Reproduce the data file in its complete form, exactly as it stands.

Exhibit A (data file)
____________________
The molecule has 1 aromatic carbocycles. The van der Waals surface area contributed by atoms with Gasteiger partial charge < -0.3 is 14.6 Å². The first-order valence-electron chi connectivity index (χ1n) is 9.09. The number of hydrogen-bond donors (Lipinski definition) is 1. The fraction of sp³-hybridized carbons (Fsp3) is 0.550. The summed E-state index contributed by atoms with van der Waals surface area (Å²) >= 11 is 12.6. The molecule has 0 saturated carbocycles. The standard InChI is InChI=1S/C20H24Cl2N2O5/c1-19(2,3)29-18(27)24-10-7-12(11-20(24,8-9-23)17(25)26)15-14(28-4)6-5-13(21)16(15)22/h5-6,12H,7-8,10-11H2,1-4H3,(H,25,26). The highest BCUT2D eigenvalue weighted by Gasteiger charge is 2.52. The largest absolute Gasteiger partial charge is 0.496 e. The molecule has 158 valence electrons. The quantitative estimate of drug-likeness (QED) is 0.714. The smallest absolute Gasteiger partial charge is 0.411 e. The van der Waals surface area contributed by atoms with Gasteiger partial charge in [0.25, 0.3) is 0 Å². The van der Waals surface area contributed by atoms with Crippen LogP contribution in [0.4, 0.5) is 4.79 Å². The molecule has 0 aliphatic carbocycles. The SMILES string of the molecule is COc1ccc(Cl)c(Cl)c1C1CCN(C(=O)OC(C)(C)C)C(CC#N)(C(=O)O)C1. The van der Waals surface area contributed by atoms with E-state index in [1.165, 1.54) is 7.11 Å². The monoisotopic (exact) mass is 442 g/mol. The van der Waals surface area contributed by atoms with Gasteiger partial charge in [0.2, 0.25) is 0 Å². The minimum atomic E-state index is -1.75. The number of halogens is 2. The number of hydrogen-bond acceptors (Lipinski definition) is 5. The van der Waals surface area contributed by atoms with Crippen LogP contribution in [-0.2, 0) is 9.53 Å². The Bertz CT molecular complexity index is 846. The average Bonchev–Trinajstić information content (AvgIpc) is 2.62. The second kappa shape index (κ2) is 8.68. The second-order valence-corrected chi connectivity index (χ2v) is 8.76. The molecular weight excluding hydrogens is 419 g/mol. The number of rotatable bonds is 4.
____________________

The molecule has 1 aromatic carbocycles. The van der Waals surface area contributed by atoms with Gasteiger partial charge < -0.3 is 14.6 Å². The first-order valence-electron chi connectivity index (χ1n) is 9.09. The number of hydrogen-bond donors (Lipinski definition) is 1. The fraction of sp³-hybridized carbons (Fsp3) is 0.550. The summed E-state index contributed by atoms with van der Waals surface area (Å²) >= 11 is 12.6. The molecule has 0 saturated carbocycles. The standard InChI is InChI=1S/C20H24Cl2N2O5/c1-19(2,3)29-18(27)24-10-7-12(11-20(24,8-9-23)17(25)26)15-14(28-4)6-5-13(21)16(15)22/h5-6,12H,7-8,10-11H2,1-4H3,(H,25,26). The highest BCUT2D eigenvalue weighted by Gasteiger charge is 2.52. The largest absolute Gasteiger partial charge is 0.496 e. The molecule has 158 valence electrons. The quantitative estimate of drug-likeness (QED) is 0.714. The smallest absolute Gasteiger partial charge is 0.411 e. The van der Waals surface area contributed by atoms with Gasteiger partial charge in [0.25, 0.3) is 0 Å². The van der Waals surface area contributed by atoms with Crippen LogP contribution in [0.4, 0.5) is 4.79 Å². The molecule has 0 aliphatic carbocycles. The SMILES string of the molecule is COc1ccc(Cl)c(Cl)c1C1CCN(C(=O)OC(C)(C)C)C(CC#N)(C(=O)O)C1. The van der Waals surface area contributed by atoms with E-state index in [1.165, 1.54) is 7.11 Å². The monoisotopic (exact) mass is 442 g/mol. The van der Waals surface area contributed by atoms with Gasteiger partial charge in [0.2, 0.25) is 0 Å². The minimum atomic E-state index is -1.75. The number of halogens is 2. The number of hydrogen-bond acceptors (Lipinski definition) is 5. The van der Waals surface area contributed by atoms with Crippen LogP contribution in [-0.2, 0) is 9.53 Å². The Bertz CT molecular complexity index is 846. The average Bonchev–Trinajstić information content (AvgIpc) is 2.62. The second kappa shape index (κ2) is 8.68. The second-order valence-corrected chi connectivity index (χ2v) is 8.76. The molecular weight excluding hydrogens is 419 g/mol. The number of rotatable bonds is 4.